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Bar fury over "cost-cutting" VHCC scheme

2 December 2009

Barristers have reacted angrily to an announcement from the LSC today that one option for 'very high cost' criminal cases would be to extend the limits for the standard graduated fee scheme from cases lasting 40 days to 60 days.

The interim VHCC scheme, introduced in October 2008 after barristers boycotted the original scheme, comes to an end in July next year (see Solicitors Journal, 31 March 2009).

Desmond Browne QC, chairman of the Bar Council, said the proposal “drives a coach and horses through two years of patient and careful negotiation to develop a sound advocates’ pay scheme for the most complex terror and murder trials.

“The profession’s anger and dismay at this last-minute change of heart by ministers cannot be exaggerated.

“By looking to impose a short-term, unevaluated, cost-cutting scheme, ministers are guilty of precisely the short-comings flagged up in the National Audit Office report on value for money in [criminal] legal aid.

“Our alternative advocates’ scheme is capable of reflecting the varying characteristics of individual cases, while giving the government control and predictability in the cost to the public purse.”

Paul Mendelle QC, chairman of the Criminal Bar Association, added: “The most serious trials need the most skilled advocates, and that requires a pay scheme that will keep them within the system.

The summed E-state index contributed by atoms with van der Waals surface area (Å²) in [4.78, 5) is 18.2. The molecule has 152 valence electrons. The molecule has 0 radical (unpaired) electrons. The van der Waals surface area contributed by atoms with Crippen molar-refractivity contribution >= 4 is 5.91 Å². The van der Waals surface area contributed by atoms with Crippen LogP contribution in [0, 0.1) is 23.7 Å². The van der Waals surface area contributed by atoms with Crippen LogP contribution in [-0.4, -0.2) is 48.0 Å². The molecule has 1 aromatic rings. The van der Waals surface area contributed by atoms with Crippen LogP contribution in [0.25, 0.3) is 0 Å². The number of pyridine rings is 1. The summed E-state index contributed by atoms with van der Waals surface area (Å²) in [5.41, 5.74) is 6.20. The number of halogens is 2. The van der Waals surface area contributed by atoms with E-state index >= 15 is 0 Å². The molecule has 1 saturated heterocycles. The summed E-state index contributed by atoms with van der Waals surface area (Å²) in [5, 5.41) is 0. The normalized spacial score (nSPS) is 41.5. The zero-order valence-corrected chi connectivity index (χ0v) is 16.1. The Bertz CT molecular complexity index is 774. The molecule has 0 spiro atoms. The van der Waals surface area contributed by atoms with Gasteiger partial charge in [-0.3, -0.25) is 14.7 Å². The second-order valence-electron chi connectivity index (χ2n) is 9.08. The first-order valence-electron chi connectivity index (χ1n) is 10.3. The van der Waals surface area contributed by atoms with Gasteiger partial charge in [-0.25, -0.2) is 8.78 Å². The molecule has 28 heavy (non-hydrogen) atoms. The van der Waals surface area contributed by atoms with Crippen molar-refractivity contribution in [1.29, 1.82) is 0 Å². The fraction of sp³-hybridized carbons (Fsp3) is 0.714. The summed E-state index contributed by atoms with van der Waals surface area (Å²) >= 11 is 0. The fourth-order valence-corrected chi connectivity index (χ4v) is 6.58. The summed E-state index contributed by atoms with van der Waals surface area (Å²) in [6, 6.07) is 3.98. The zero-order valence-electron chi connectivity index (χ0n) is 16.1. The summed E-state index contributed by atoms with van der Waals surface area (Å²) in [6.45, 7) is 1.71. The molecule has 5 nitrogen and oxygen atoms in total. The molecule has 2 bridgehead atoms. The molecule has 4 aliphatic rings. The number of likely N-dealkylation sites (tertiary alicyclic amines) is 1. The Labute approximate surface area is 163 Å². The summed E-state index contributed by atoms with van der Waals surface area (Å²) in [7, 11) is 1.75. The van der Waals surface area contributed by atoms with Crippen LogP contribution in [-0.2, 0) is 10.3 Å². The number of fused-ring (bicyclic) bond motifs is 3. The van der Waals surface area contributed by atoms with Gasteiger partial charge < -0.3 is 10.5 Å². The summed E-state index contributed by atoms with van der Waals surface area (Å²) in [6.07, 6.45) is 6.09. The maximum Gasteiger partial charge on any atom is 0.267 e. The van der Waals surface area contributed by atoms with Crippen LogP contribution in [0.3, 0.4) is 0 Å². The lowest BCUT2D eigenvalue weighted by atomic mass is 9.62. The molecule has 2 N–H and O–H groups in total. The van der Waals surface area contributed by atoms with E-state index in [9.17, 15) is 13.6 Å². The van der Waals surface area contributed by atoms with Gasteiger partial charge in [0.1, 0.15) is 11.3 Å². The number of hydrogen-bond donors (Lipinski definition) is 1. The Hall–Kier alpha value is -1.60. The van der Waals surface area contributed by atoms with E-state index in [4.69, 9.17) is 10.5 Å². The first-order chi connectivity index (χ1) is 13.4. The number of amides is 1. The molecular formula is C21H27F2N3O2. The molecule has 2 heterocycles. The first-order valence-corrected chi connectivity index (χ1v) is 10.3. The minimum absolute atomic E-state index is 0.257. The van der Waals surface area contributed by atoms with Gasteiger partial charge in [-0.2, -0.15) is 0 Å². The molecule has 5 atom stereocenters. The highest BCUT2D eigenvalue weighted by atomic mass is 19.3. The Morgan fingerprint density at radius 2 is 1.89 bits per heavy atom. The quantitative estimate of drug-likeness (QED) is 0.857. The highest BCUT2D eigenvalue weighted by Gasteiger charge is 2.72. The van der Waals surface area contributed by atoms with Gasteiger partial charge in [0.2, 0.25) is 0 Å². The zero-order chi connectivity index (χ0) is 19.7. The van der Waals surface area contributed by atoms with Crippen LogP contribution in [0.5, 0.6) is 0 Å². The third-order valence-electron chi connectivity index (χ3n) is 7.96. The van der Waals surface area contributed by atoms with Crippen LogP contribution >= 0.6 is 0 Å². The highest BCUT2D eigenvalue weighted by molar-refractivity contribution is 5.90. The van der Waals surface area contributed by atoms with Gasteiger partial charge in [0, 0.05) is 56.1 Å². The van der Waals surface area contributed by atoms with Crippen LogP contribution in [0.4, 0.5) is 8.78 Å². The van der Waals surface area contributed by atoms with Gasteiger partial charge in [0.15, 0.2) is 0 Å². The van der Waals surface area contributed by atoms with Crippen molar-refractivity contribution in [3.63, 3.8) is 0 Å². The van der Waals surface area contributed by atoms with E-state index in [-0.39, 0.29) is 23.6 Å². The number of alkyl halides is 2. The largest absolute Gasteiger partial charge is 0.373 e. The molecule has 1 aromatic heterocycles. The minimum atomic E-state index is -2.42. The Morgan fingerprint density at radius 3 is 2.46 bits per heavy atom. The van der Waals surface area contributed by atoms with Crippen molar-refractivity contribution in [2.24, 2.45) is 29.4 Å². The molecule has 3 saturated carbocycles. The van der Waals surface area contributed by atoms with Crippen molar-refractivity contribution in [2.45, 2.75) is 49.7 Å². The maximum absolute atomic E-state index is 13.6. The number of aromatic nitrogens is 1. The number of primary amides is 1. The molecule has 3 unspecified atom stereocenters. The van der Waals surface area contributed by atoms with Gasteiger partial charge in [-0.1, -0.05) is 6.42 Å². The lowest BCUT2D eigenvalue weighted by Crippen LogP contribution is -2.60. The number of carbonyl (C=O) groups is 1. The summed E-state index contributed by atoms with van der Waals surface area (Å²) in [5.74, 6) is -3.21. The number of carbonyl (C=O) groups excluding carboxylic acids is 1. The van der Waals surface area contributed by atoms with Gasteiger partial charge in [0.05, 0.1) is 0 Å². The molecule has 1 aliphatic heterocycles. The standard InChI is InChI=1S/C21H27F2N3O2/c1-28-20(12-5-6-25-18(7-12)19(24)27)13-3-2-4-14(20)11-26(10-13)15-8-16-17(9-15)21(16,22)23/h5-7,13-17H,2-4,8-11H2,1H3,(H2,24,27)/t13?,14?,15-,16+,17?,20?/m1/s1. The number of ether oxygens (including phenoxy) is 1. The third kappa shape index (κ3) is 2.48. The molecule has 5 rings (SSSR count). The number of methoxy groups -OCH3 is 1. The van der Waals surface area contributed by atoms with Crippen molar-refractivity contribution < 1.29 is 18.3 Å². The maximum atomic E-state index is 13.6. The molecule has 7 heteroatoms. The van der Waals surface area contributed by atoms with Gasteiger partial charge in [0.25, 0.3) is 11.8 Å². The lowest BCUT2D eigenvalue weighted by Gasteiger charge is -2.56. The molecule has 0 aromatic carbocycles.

“Today’s announcement will be greeted with intense frustration by all of those who have worked so hard to develop a workable scheme for advocates which reflects the particular character and demands of each case, while assuring cost control and reducing bureaucracy.”

In its consultation paper, the LSC said one option was to maintain the current panel system for advocates, another to introduce individual case contracts but abolish the panel.

A further option would be to extend the current advocate graduated fee scheme to cases of up to 60 days, and pay the rest at 2008 VHCC panel rates.

The LSC said that the first and third options would also be considered for litigators working on VHCCs.

According to LSC figures, there were about 100 VHCCs last year, costing £112m or ten per cent of the criminal legal aid budget.

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